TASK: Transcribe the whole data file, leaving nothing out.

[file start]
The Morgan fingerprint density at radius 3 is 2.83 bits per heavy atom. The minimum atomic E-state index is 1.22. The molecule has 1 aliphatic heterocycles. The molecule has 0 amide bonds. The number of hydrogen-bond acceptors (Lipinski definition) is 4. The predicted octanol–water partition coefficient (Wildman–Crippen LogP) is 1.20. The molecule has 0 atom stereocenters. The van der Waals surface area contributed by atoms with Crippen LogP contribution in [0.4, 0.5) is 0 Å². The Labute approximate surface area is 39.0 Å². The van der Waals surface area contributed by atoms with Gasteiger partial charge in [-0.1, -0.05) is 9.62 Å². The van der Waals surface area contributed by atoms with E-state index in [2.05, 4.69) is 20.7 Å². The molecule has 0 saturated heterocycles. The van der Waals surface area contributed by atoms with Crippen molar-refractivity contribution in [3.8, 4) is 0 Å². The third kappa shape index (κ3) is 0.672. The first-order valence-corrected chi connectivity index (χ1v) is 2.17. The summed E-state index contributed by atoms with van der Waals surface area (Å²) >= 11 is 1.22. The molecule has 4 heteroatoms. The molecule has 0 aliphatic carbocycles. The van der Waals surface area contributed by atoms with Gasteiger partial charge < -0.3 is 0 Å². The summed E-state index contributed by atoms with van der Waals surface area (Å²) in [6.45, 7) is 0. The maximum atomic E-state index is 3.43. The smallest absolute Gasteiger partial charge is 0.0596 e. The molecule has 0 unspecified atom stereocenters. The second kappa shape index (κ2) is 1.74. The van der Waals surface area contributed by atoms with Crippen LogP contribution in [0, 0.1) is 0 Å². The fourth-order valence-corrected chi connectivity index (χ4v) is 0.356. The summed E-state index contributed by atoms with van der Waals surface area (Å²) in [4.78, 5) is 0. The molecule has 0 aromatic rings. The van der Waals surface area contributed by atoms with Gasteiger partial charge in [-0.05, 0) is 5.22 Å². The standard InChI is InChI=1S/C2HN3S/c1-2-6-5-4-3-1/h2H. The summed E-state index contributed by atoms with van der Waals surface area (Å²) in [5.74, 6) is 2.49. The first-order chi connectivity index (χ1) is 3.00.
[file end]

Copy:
The Morgan fingerprint density at radius 3 is 2.83 bits per heavy atom. The minimum atomic E-state index is 1.22. The molecule has 1 aliphatic heterocycles. The molecule has 0 amide bonds. The number of hydrogen-bond acceptors (Lipinski definition) is 4. The predicted octanol–water partition coefficient (Wildman–Crippen LogP) is 1.20. The molecule has 0 atom stereocenters. The van der Waals surface area contributed by atoms with Crippen LogP contribution in [0.4, 0.5) is 0 Å². The Labute approximate surface area is 39.0 Å². The van der Waals surface area contributed by atoms with Gasteiger partial charge in [-0.1, -0.05) is 9.62 Å². The van der Waals surface area contributed by atoms with E-state index in [2.05, 4.69) is 20.7 Å². The molecule has 0 saturated heterocycles. The van der Waals surface area contributed by atoms with Crippen molar-refractivity contribution in [3.8, 4) is 0 Å². The third kappa shape index (κ3) is 0.672. The first-order valence-corrected chi connectivity index (χ1v) is 2.17. The summed E-state index contributed by atoms with van der Waals surface area (Å²) >= 11 is 1.22. The molecule has 4 heteroatoms. The molecule has 0 aliphatic carbocycles. The van der Waals surface area contributed by atoms with Gasteiger partial charge < -0.3 is 0 Å². The summed E-state index contributed by atoms with van der Waals surface area (Å²) in [6.45, 7) is 0. The maximum atomic E-state index is 3.43. The smallest absolute Gasteiger partial charge is 0.0596 e. The molecule has 0 unspecified atom stereocenters. The second kappa shape index (κ2) is 1.74. The van der Waals surface area contributed by atoms with Crippen LogP contribution in [0, 0.1) is 0 Å². The fourth-order valence-corrected chi connectivity index (χ4v) is 0.356. The summed E-state index contributed by atoms with van der Waals surface area (Å²) in [4.78, 5) is 0. The molecule has 0 aromatic rings. The van der Waals surface area contributed by atoms with Gasteiger partial charge in [-0.05, 0) is 5.22 Å². The standard InChI is InChI=1S/C2HN3S/c1-2-6-5-4-3-1/h2H. The summed E-state index contributed by atoms with van der Waals surface area (Å²) in [5.74, 6) is 2.49. The first-order chi connectivity index (χ1) is 3.00.